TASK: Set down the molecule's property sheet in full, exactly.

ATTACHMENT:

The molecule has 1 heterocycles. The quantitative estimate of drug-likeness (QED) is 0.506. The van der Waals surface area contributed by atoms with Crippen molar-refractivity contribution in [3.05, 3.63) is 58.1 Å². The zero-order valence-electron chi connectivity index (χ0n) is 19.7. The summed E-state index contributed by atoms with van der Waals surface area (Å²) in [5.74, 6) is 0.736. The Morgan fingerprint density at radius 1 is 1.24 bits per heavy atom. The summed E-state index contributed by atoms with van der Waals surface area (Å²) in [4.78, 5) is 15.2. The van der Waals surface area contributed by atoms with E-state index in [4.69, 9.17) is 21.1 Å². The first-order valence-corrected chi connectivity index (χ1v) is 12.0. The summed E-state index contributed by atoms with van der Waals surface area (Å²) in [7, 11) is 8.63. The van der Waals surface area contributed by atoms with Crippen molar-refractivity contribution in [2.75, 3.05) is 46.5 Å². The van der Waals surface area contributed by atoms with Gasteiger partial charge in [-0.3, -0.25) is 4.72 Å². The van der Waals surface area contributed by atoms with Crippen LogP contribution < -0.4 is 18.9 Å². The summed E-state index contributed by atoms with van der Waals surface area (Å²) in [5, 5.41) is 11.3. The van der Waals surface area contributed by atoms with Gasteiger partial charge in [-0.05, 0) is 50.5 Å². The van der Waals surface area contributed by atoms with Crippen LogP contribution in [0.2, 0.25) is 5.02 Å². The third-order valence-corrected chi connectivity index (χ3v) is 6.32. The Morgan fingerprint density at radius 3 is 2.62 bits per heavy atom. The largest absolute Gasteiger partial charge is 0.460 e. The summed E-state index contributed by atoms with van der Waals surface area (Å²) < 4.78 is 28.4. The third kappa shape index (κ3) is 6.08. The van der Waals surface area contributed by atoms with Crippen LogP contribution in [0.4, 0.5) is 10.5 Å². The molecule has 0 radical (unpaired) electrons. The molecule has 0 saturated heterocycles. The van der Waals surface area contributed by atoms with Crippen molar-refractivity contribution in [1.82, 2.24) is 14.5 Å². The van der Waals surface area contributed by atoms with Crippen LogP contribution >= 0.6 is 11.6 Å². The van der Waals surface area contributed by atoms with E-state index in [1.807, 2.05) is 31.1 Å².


The molecule has 1 heterocycles. The quantitative estimate of drug-likeness (QED) is 0.506. The van der Waals surface area contributed by atoms with Crippen molar-refractivity contribution in [3.05, 3.63) is 58.1 Å². The zero-order valence-electron chi connectivity index (χ0n) is 19.7. The summed E-state index contributed by atoms with van der Waals surface area (Å²) in [5.74, 6) is 0.736. The Morgan fingerprint density at radius 1 is 1.24 bits per heavy atom. The summed E-state index contributed by atoms with van der Waals surface area (Å²) in [4.78, 5) is 15.2. The van der Waals surface area contributed by atoms with E-state index in [4.69, 9.17) is 21.1 Å². The first-order valence-corrected chi connectivity index (χ1v) is 12.0. The summed E-state index contributed by atoms with van der Waals surface area (Å²) in [7, 11) is 8.63. The van der Waals surface area contributed by atoms with Crippen molar-refractivity contribution in [2.75, 3.05) is 46.5 Å². The van der Waals surface area contributed by atoms with Gasteiger partial charge in [-0.3, -0.25) is 4.72 Å². The van der Waals surface area contributed by atoms with Crippen LogP contribution < -0.4 is 18.9 Å². The summed E-state index contributed by atoms with van der Waals surface area (Å²) in [5, 5.41) is 11.3. The van der Waals surface area contributed by atoms with Gasteiger partial charge in [-0.05, 0) is 50.5 Å². The van der Waals surface area contributed by atoms with Crippen LogP contribution in [0.2, 0.25) is 5.02 Å². The third-order valence-corrected chi connectivity index (χ3v) is 6.32. The Morgan fingerprint density at radius 3 is 2.62 bits per heavy atom. The largest absolute Gasteiger partial charge is 0.460 e. The summed E-state index contributed by atoms with van der Waals surface area (Å²) < 4.78 is 28.4. The third kappa shape index (κ3) is 6.08. The van der Waals surface area contributed by atoms with Crippen LogP contribution in [0.4, 0.5) is 10.5 Å². The molecule has 0 radical (unpaired) electrons. The molecule has 0 saturated heterocycles. The van der Waals surface area contributed by atoms with Crippen molar-refractivity contribution in [1.82, 2.24) is 14.5 Å². The van der Waals surface area contributed by atoms with Crippen LogP contribution >= 0.6 is 11.6 Å². The van der Waals surface area contributed by atoms with E-state index in [1.807, 2.05) is 31.1 Å².